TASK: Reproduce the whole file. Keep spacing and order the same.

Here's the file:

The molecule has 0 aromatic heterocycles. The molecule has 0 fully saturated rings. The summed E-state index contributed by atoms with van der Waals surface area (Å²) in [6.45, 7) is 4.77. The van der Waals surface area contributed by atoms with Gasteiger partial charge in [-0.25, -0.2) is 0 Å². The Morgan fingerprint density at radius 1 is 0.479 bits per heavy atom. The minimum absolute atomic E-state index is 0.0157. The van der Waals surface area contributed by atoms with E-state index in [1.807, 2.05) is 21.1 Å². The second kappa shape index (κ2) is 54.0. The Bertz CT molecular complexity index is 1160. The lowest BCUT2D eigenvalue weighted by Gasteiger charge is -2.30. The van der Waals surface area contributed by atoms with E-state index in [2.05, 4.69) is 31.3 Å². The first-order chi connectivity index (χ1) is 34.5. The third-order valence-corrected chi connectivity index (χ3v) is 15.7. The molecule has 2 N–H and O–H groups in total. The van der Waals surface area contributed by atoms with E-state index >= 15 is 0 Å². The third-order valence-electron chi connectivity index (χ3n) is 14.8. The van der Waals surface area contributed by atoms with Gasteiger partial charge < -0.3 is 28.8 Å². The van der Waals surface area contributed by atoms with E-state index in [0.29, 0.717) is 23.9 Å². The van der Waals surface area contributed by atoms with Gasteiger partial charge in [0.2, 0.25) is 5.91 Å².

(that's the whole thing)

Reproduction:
The molecule has 0 aromatic heterocycles. The molecule has 0 fully saturated rings. The summed E-state index contributed by atoms with van der Waals surface area (Å²) in [6.45, 7) is 4.77. The van der Waals surface area contributed by atoms with Gasteiger partial charge in [-0.25, -0.2) is 0 Å². The Morgan fingerprint density at radius 1 is 0.479 bits per heavy atom. The minimum absolute atomic E-state index is 0.0157. The van der Waals surface area contributed by atoms with E-state index in [1.807, 2.05) is 21.1 Å². The second kappa shape index (κ2) is 54.0. The Bertz CT molecular complexity index is 1160. The lowest BCUT2D eigenvalue weighted by Gasteiger charge is -2.30. The van der Waals surface area contributed by atoms with E-state index in [2.05, 4.69) is 31.3 Å². The first-order chi connectivity index (χ1) is 34.5. The third-order valence-corrected chi connectivity index (χ3v) is 15.7. The molecule has 2 N–H and O–H groups in total. The van der Waals surface area contributed by atoms with E-state index >= 15 is 0 Å². The third-order valence-electron chi connectivity index (χ3n) is 14.8. The van der Waals surface area contributed by atoms with Gasteiger partial charge < -0.3 is 28.8 Å². The van der Waals surface area contributed by atoms with E-state index in [0.29, 0.717) is 23.9 Å². The van der Waals surface area contributed by atoms with Gasteiger partial charge in [0.2, 0.25) is 5.91 Å².